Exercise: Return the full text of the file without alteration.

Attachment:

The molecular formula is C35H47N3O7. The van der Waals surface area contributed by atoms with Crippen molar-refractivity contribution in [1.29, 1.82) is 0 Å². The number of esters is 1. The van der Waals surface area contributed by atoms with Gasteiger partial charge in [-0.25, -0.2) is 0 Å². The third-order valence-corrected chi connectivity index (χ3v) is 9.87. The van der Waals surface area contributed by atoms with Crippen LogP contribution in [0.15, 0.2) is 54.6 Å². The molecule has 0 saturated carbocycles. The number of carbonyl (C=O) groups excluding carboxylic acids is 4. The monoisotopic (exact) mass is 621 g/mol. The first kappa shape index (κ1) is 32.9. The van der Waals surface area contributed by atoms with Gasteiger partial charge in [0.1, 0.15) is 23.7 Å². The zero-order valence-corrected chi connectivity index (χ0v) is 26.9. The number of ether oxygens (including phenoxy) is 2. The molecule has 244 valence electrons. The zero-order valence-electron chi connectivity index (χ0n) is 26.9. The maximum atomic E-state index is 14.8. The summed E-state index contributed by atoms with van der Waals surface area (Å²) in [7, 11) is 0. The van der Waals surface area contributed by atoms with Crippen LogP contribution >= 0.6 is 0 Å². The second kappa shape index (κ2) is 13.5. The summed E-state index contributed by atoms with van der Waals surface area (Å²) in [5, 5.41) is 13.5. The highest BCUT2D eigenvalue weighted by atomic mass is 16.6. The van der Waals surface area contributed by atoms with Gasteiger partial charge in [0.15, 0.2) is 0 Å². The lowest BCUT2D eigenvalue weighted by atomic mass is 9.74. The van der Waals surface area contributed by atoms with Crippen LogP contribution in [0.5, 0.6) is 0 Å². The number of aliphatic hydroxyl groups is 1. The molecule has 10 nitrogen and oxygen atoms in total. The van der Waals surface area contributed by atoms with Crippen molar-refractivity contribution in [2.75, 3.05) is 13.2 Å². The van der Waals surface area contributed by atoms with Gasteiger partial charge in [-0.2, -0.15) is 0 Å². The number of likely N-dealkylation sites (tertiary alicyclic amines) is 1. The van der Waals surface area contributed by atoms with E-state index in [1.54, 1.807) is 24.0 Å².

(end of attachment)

The molecular formula is C35H47N3O7. The van der Waals surface area contributed by atoms with Crippen molar-refractivity contribution in [1.29, 1.82) is 0 Å². The number of esters is 1. The van der Waals surface area contributed by atoms with Gasteiger partial charge in [-0.25, -0.2) is 0 Å². The third-order valence-corrected chi connectivity index (χ3v) is 9.87. The van der Waals surface area contributed by atoms with Crippen LogP contribution in [0.15, 0.2) is 54.6 Å². The molecule has 0 saturated carbocycles. The number of carbonyl (C=O) groups excluding carboxylic acids is 4. The monoisotopic (exact) mass is 621 g/mol. The first kappa shape index (κ1) is 32.9. The van der Waals surface area contributed by atoms with Gasteiger partial charge in [0.1, 0.15) is 23.7 Å². The zero-order valence-corrected chi connectivity index (χ0v) is 26.9. The number of ether oxygens (including phenoxy) is 2. The molecule has 244 valence electrons. The zero-order valence-electron chi connectivity index (χ0n) is 26.9. The maximum atomic E-state index is 14.8. The summed E-state index contributed by atoms with van der Waals surface area (Å²) in [7, 11) is 0. The van der Waals surface area contributed by atoms with Crippen LogP contribution >= 0.6 is 0 Å². The second kappa shape index (κ2) is 13.5. The summed E-state index contributed by atoms with van der Waals surface area (Å²) in [5, 5.41) is 13.5. The highest BCUT2D eigenvalue weighted by atomic mass is 16.6. The van der Waals surface area contributed by atoms with Gasteiger partial charge in [0.15, 0.2) is 0 Å². The lowest BCUT2D eigenvalue weighted by atomic mass is 9.74. The van der Waals surface area contributed by atoms with Crippen LogP contribution in [0.5, 0.6) is 0 Å². The number of aliphatic hydroxyl groups is 1. The molecule has 10 nitrogen and oxygen atoms in total. The van der Waals surface area contributed by atoms with Crippen molar-refractivity contribution in [2.75, 3.05) is 13.2 Å². The van der Waals surface area contributed by atoms with Gasteiger partial charge in [-0.2, -0.15) is 0 Å². The number of likely N-dealkylation sites (tertiary alicyclic amines) is 1. The van der Waals surface area contributed by atoms with E-state index in [1.54, 1.807) is 24.0 Å².